Knowing and then deciding what to write is often more valuable than writing everything, but knowing what matters is more of an art than a science. Writing is hard. Doing it well takes time. Comfortably sharing work in progress requires psychological safety, so ideas can see the light and be nurtured when they’re the most fragile.
If we embark on a journey of communicating better at a distance, we’ll have to consider that we’re all still human. We interpret differently. We require safety. We react well to stories. Our sarcastic humor doesn’t always travel well in written form. Leaders who move us closer to a written and remote future, who truly understand the value of communication, will invest holistically in tools, staff, ideas, and infrastructure.
Find an article on Increment exploring the future of asynchronous communication and the written word.
10 Prerequisites for Being a Good Manager – Lessons I learned the hard way
The more I learn about leadership and what motivates people to do their best work, the more I realise how little I know.
Although few managers would admit they lack the skills required to do their job, the reality is that most don’t have a clue. According to Gallup, organisations fail to choose the right person for the job 82% of the time.
In a culture where confidence is praised and mistakes ridiculed, admitting your ignorance may seem unnatural. But as one study found out, intellectually humble people are more motivated to learn. To become a better manager, you must be ready to admit you know little about leading and motivating people.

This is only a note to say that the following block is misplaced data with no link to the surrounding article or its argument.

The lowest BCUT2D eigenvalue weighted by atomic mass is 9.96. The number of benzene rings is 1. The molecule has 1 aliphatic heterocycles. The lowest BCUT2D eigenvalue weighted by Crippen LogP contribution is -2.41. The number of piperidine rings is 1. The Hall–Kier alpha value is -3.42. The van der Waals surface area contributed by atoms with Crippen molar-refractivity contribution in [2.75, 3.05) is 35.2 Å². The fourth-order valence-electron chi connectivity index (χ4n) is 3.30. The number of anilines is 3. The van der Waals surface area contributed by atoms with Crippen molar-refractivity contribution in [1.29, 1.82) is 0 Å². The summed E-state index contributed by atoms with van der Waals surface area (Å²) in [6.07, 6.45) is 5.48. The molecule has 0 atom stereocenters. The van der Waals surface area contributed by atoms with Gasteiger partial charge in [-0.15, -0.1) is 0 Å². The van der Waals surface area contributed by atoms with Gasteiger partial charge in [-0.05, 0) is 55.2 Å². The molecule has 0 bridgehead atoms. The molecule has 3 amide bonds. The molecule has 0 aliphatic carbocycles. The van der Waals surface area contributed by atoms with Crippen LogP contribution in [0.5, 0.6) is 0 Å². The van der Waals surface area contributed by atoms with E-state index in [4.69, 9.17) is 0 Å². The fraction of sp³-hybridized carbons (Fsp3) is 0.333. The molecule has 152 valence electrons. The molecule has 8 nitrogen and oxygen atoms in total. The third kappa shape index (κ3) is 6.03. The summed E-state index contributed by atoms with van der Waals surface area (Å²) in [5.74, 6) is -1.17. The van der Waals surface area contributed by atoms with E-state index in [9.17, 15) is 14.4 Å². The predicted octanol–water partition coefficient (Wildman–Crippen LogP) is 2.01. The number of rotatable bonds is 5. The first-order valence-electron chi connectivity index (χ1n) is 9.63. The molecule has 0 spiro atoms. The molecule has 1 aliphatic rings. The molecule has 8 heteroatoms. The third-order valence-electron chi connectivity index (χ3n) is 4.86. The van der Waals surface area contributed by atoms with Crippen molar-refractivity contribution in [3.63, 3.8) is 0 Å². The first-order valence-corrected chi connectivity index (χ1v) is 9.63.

Accepting you don’t know something opens the door to learning and growth. Admitting you have shortcomings sets you on a path of knowledge seeking. As Nobel Prize winner Subrahmanyan Chandrasekhar remarked, “Believing that you must be right, in other words, lacking intellectual humility-can actually stymie discovery, learning, and progress.”
From an article from my desk – 10 Prerequisites to Have Before Managing and Leading People
How to Ask Useful Questions
Asking useful questions is a skill, and it requires practice. If you want useful answers, learn to ask better questions.
Keys to information-seeking questions:
- Be specific about the information you’re looking to obtain.
- Give context by referencing why you’re contacting them and how you found their contact information.
- Make it easy for the recipient to refer you to the best resource as quickly as possible, which will save you both time.
Keys to clarification questions:
- Include a short summary of the topic for context.
- “It sounds like…” leaves room for clarification without being confrontational.
- “Is that correct?” (or a close variant) is clear, concise, direct, and polite.
Keys for asking for assistance:
- Be clear and precise about what you’re trying to do.